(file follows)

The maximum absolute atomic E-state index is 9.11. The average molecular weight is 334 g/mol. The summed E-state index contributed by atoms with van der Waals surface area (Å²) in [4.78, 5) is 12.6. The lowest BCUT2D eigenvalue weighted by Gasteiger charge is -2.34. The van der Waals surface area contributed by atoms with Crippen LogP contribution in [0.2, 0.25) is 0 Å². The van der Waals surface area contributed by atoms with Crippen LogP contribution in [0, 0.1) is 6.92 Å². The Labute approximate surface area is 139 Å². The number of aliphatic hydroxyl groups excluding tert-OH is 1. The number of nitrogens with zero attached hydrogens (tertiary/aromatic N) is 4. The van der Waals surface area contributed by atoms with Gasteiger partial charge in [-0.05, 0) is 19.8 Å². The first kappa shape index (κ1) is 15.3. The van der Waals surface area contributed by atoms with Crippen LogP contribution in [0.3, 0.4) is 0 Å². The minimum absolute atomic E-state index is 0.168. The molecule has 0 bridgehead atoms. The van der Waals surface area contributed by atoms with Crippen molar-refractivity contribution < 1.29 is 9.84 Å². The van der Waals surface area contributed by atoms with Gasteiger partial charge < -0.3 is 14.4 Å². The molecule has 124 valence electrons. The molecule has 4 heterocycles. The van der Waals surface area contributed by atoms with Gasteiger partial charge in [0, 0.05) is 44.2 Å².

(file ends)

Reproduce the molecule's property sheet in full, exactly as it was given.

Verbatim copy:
The maximum absolute atomic E-state index is 9.11. The average molecular weight is 334 g/mol. The summed E-state index contributed by atoms with van der Waals surface area (Å²) in [4.78, 5) is 12.6. The lowest BCUT2D eigenvalue weighted by Gasteiger charge is -2.34. The van der Waals surface area contributed by atoms with Crippen LogP contribution in [0.2, 0.25) is 0 Å². The van der Waals surface area contributed by atoms with Crippen LogP contribution in [0, 0.1) is 6.92 Å². The Labute approximate surface area is 139 Å². The number of aliphatic hydroxyl groups excluding tert-OH is 1. The number of nitrogens with zero attached hydrogens (tertiary/aromatic N) is 4. The van der Waals surface area contributed by atoms with Gasteiger partial charge in [-0.05, 0) is 19.8 Å². The first kappa shape index (κ1) is 15.3. The van der Waals surface area contributed by atoms with Crippen LogP contribution in [0.3, 0.4) is 0 Å². The minimum absolute atomic E-state index is 0.168. The molecule has 0 bridgehead atoms. The van der Waals surface area contributed by atoms with Crippen molar-refractivity contribution < 1.29 is 9.84 Å². The van der Waals surface area contributed by atoms with Gasteiger partial charge < -0.3 is 14.4 Å². The molecule has 124 valence electrons. The molecule has 4 heterocycles. The van der Waals surface area contributed by atoms with Gasteiger partial charge in [0, 0.05) is 44.2 Å².